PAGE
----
When building DFS lineups for fantasy football, knowing who to play is crucial. But perhaps just as crucial is knowing who not to play, which players you should cross off your list for that slate. Paring down the player pool makes the rest of the lineup decisions that much easier.
Each week in this space, using the information and data available to PFF subscribers, I’ll highlight the players in that week’s main slate that I think should be crossed off for that week, or at least used very sparingly. These are the Week 14 fades.
Josh Allen, Buffalo Bills (vs. BAL)
Deshaun Watson rushed for 12 yards against the Ravens. Russell Wilson rushed for 27. Kyler Murray for 4. The only quarterback to score a rushing touchdown against them was Andy Dalton. Allen is a better runner than all of those, but still, this is a defense that doesn’t allow quarterback to tally many rushing yards, and with the team allowing under 10 fantasy points a game to quarterbacks since the Week 8 bye, it’s not a good time to bet on Allen.
Tom Brady, New England Patriots (vs. KC)
Brady is a popular play this week, coming off of a big fantasy total in Week 13 and against a Kansas City defense allowing the 12th-most fantasy points to the position, but I’m skeptical on both of those. Brady’s Week 13 numbers were largely based on garbage-time production, a situation we wouldn’t expect this defense to get into very often. And this is a game where Brady’s lack of trust could bite him. The Chiefs allow the second-fewest PPR points per game to wide receivers, including holding opposing No. 1 receivers to 3.1 points per game below their season average. With little for Brady to count on beyond Julian Edelman, it’s hard to see a path to big-time production.
Alvin Kamara, New Orleans Saints (vs. SF)
Speaking of pooh-poohing popular plays, Kamara is getting buzz for this week up near the Christian McCaffrey/Derrick Henry types, and I don’t see that at all. Since returning from injury, Kamara’s forced missed tackles per game have dropped from 6.3 to 1.3, and his yards per reception have dropped from 8.8 to 5.5. He’s simply not escaping like he has in the past. And against a San Francisco defense that has allowed only 3 touchdowns to running backs all year, I’m much more likely to invest in Michael Thomas this week than his Saints teammate.
Derrius Guice, Washington (@ GB)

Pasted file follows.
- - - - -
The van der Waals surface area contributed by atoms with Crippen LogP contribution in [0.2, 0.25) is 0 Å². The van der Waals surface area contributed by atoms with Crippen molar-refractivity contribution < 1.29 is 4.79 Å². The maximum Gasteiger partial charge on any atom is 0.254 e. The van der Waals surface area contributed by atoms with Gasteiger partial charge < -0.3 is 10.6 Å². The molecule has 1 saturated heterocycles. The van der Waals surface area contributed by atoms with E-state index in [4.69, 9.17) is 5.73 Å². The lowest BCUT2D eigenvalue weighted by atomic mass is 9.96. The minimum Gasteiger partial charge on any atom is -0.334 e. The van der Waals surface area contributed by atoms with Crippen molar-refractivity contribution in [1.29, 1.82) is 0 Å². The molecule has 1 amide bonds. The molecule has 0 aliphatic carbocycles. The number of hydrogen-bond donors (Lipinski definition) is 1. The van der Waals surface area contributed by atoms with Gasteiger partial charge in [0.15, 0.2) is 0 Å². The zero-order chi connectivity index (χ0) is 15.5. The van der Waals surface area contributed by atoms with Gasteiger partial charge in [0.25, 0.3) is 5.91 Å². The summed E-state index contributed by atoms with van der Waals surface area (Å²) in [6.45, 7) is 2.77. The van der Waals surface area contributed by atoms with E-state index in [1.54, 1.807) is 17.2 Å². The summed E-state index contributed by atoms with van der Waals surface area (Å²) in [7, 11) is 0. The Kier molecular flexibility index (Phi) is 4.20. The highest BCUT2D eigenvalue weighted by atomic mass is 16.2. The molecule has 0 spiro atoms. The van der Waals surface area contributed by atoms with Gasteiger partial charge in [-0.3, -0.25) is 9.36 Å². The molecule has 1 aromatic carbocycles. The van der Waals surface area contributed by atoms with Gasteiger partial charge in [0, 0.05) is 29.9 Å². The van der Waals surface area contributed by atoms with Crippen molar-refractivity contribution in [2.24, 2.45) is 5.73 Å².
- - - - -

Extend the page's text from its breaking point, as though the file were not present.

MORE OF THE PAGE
Guice might be a popular play this week for the point-chasers, coming off a 10-carry, 129-yard, 2-score Week 13 game against Carolina. And while the “129” and the “2” there are definitely noteworthy, the “10” should stand out. That’s just not enough carries for a player you would want to build a DFS roster around, even in what looks like another good matchup. Guice was No. 2 in PPR scoring among running backs last week, but 50th in snaps played.
Patrick Laird, Miami Dolphins (@ NYJ)
I have to admit, I do not understand the Laird hype. This is a guy who couldn’t overtake Kenyan Drake, Mark Walton, or Kalen Ballage for the job, who only really got work once those guys were all out of the way, and whose “big” game consisted of 10 carries for 5 yards and 4 receptions for 43 yards. Yes, he might have the job all to himself this week, but we saw how that went for Ballage before him, and the Jets are one of the league’s best run defenses. If you are using Laird it is almost literally only for the savings, and I’d rather just spend up on a back with more potential and find savings elsewhere.
D.J. Chark, Jacksonville Jaguars (vs. LAC)
Our WR/CB matchup chart forecasts shadow coverage on Chark from Casey Hayward, and while that didn’t slow Courtland Sutton down last week, Hayward’s been a strong shadow corner before that. Meanwhile, the Jaguars offense has gone in the tank lately, averaging under 12 points over the last month and lowering the ceiling of all its weapons.
Jarvis Landry/Odell Beckham Jr., Cleveland Browns (vs. CIN)
Both Scott Barrett and I have theorized whether Landry should jump Beckham in the PFF Fantasy rankings on the heels of six consecutive games with more points than his bigger-name teammate, but this week I’m not sure you really want to invest in either. The Bengals have allowed the 10th-fewest points to opposing wide receivers but the sixth-most to running backs. A lot of that is gamescript-related, obviously, with the Bengals trailing far more than they’ve led this year, but that’s not exactly likely to change this week, considering the Browns at 7.5-point favorites.
John Brown/Cole Beasley, Buffalo Bills (vs. BAL)
The Ravens are middle of the pack against wide receivers this year, but a big chunk of that production came early in the year, before the pass defense was at full strength. The Ravens haven’t allowed a 100-yard receiver since Landry in Week 4, and only three wide receivers (Tyler Lockett in Week 7, Mohamed Sanu in Week 9, Deebo Samuel in Week 13) have scored on them since acquiring Marcus Peters. This is a better pass defense than it appears at a season-long glance.
Travis Kelce, Kansas City Chiefs (@ NE)
Kelce’s not a bad play this week, but given the appeal of George Kittle’s situation as a fellow high-priced tight end and a surprising number of appealing lower-cost options this week, spending up on Kelce against a Patriots defense famous for taking away what the opponent does best seems like a bad investment.